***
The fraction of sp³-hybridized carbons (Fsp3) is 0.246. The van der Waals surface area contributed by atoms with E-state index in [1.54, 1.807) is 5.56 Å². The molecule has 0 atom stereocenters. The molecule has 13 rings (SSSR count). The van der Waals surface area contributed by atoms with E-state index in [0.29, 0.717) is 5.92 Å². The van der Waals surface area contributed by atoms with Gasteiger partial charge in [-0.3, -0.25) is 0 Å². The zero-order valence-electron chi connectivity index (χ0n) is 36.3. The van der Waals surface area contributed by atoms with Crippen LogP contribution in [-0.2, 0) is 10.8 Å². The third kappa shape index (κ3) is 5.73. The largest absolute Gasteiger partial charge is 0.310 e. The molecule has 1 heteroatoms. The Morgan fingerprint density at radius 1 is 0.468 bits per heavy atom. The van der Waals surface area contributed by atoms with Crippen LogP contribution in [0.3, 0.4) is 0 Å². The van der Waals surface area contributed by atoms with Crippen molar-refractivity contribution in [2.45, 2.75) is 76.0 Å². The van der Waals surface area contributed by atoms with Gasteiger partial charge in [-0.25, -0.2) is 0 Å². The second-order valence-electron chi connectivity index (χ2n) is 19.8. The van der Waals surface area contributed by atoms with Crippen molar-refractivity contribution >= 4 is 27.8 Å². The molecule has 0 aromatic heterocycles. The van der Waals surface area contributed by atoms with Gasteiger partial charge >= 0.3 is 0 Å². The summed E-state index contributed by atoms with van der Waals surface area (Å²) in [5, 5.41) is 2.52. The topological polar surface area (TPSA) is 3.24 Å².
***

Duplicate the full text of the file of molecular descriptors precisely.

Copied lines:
The fraction of sp³-hybridized carbons (Fsp3) is 0.246. The van der Waals surface area contributed by atoms with E-state index in [1.54, 1.807) is 5.56 Å². The molecule has 0 atom stereocenters. The molecule has 13 rings (SSSR count). The van der Waals surface area contributed by atoms with E-state index in [0.29, 0.717) is 5.92 Å². The van der Waals surface area contributed by atoms with Gasteiger partial charge in [-0.3, -0.25) is 0 Å². The zero-order valence-electron chi connectivity index (χ0n) is 36.3. The van der Waals surface area contributed by atoms with Crippen LogP contribution in [-0.2, 0) is 10.8 Å². The third kappa shape index (κ3) is 5.73. The largest absolute Gasteiger partial charge is 0.310 e. The molecule has 1 heteroatoms. The Morgan fingerprint density at radius 1 is 0.468 bits per heavy atom. The van der Waals surface area contributed by atoms with Crippen LogP contribution in [0.3, 0.4) is 0 Å². The van der Waals surface area contributed by atoms with Crippen molar-refractivity contribution in [2.45, 2.75) is 76.0 Å². The van der Waals surface area contributed by atoms with Gasteiger partial charge in [-0.25, -0.2) is 0 Å². The second-order valence-electron chi connectivity index (χ2n) is 19.8. The van der Waals surface area contributed by atoms with Crippen molar-refractivity contribution >= 4 is 27.8 Å². The molecule has 0 aromatic heterocycles. The van der Waals surface area contributed by atoms with Gasteiger partial charge >= 0.3 is 0 Å². The summed E-state index contributed by atoms with van der Waals surface area (Å²) in [5, 5.41) is 2.52. The topological polar surface area (TPSA) is 3.24 Å².